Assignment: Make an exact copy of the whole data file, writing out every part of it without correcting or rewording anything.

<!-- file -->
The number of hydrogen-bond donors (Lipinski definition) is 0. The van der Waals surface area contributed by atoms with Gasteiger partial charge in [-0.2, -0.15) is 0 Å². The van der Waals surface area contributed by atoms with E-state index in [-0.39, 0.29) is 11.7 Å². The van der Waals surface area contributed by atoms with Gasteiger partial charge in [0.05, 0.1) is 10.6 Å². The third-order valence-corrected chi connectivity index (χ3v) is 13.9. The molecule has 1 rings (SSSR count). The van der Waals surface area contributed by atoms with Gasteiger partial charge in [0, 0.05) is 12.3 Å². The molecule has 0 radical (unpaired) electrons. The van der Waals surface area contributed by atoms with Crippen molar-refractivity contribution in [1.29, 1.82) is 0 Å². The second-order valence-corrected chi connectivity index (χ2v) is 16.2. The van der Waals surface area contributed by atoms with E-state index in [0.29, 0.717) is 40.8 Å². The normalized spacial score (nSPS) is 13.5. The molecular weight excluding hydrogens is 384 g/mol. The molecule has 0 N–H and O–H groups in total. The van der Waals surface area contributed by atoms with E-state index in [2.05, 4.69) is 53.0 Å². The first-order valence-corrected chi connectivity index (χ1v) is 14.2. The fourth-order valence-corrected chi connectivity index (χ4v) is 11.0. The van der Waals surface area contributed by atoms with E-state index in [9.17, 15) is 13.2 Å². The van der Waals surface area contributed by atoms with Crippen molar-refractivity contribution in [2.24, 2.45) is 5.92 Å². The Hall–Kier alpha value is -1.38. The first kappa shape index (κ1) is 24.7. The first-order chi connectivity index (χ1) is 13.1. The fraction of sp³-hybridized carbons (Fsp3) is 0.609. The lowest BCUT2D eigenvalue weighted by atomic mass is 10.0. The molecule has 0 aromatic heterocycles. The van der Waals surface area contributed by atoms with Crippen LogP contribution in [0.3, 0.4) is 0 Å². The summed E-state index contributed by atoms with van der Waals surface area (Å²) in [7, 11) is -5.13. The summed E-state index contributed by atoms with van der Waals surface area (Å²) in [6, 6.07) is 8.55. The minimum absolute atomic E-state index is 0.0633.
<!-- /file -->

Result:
The number of hydrogen-bond donors (Lipinski definition) is 0. The van der Waals surface area contributed by atoms with Gasteiger partial charge in [-0.2, -0.15) is 0 Å². The van der Waals surface area contributed by atoms with E-state index in [-0.39, 0.29) is 11.7 Å². The van der Waals surface area contributed by atoms with Gasteiger partial charge in [0.05, 0.1) is 10.6 Å². The third-order valence-corrected chi connectivity index (χ3v) is 13.9. The molecule has 1 rings (SSSR count). The van der Waals surface area contributed by atoms with Gasteiger partial charge in [0, 0.05) is 12.3 Å². The molecule has 0 radical (unpaired) electrons. The van der Waals surface area contributed by atoms with Crippen molar-refractivity contribution in [1.29, 1.82) is 0 Å². The second-order valence-corrected chi connectivity index (χ2v) is 16.2. The van der Waals surface area contributed by atoms with E-state index in [0.29, 0.717) is 40.8 Å². The normalized spacial score (nSPS) is 13.5. The molecular weight excluding hydrogens is 384 g/mol. The molecule has 0 N–H and O–H groups in total. The van der Waals surface area contributed by atoms with E-state index in [2.05, 4.69) is 53.0 Å². The first-order valence-corrected chi connectivity index (χ1v) is 14.2. The fourth-order valence-corrected chi connectivity index (χ4v) is 11.0. The van der Waals surface area contributed by atoms with E-state index in [9.17, 15) is 13.2 Å². The van der Waals surface area contributed by atoms with Crippen molar-refractivity contribution in [2.24, 2.45) is 5.92 Å². The Hall–Kier alpha value is -1.38. The first kappa shape index (κ1) is 24.7. The first-order chi connectivity index (χ1) is 13.1. The fraction of sp³-hybridized carbons (Fsp3) is 0.609. The lowest BCUT2D eigenvalue weighted by atomic mass is 10.0. The molecule has 0 aromatic heterocycles. The van der Waals surface area contributed by atoms with Crippen LogP contribution in [0.3, 0.4) is 0 Å². The summed E-state index contributed by atoms with van der Waals surface area (Å²) in [7, 11) is -5.13. The summed E-state index contributed by atoms with van der Waals surface area (Å²) in [6, 6.07) is 8.55. The minimum absolute atomic E-state index is 0.0633.